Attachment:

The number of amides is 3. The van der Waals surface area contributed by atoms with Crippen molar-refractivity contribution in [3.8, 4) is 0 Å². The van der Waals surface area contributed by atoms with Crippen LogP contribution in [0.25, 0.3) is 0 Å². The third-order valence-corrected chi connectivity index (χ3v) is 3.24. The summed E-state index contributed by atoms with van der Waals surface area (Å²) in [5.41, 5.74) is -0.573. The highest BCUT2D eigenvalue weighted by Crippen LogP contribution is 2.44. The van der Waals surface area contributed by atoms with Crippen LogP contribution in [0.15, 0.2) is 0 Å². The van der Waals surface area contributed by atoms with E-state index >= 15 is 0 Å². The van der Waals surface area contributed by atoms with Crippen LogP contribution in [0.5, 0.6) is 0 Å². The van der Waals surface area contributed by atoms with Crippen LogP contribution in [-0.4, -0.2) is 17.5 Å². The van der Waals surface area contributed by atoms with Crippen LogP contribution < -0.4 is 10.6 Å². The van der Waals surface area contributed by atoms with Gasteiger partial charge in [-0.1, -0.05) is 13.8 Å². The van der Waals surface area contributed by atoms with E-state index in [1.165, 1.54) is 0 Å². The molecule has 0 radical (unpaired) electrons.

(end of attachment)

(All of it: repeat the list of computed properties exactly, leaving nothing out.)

The number of amides is 3. The van der Waals surface area contributed by atoms with Crippen molar-refractivity contribution in [3.8, 4) is 0 Å². The van der Waals surface area contributed by atoms with Crippen LogP contribution in [0.25, 0.3) is 0 Å². The third-order valence-corrected chi connectivity index (χ3v) is 3.24. The summed E-state index contributed by atoms with van der Waals surface area (Å²) in [5.41, 5.74) is -0.573. The highest BCUT2D eigenvalue weighted by Crippen LogP contribution is 2.44. The van der Waals surface area contributed by atoms with Crippen LogP contribution in [0.15, 0.2) is 0 Å². The van der Waals surface area contributed by atoms with E-state index >= 15 is 0 Å². The van der Waals surface area contributed by atoms with Crippen LogP contribution in [0.5, 0.6) is 0 Å². The van der Waals surface area contributed by atoms with Crippen LogP contribution in [-0.4, -0.2) is 17.5 Å². The van der Waals surface area contributed by atoms with Crippen LogP contribution < -0.4 is 10.6 Å². The van der Waals surface area contributed by atoms with Gasteiger partial charge in [-0.1, -0.05) is 13.8 Å². The van der Waals surface area contributed by atoms with E-state index in [1.165, 1.54) is 0 Å². The molecule has 0 radical (unpaired) electrons.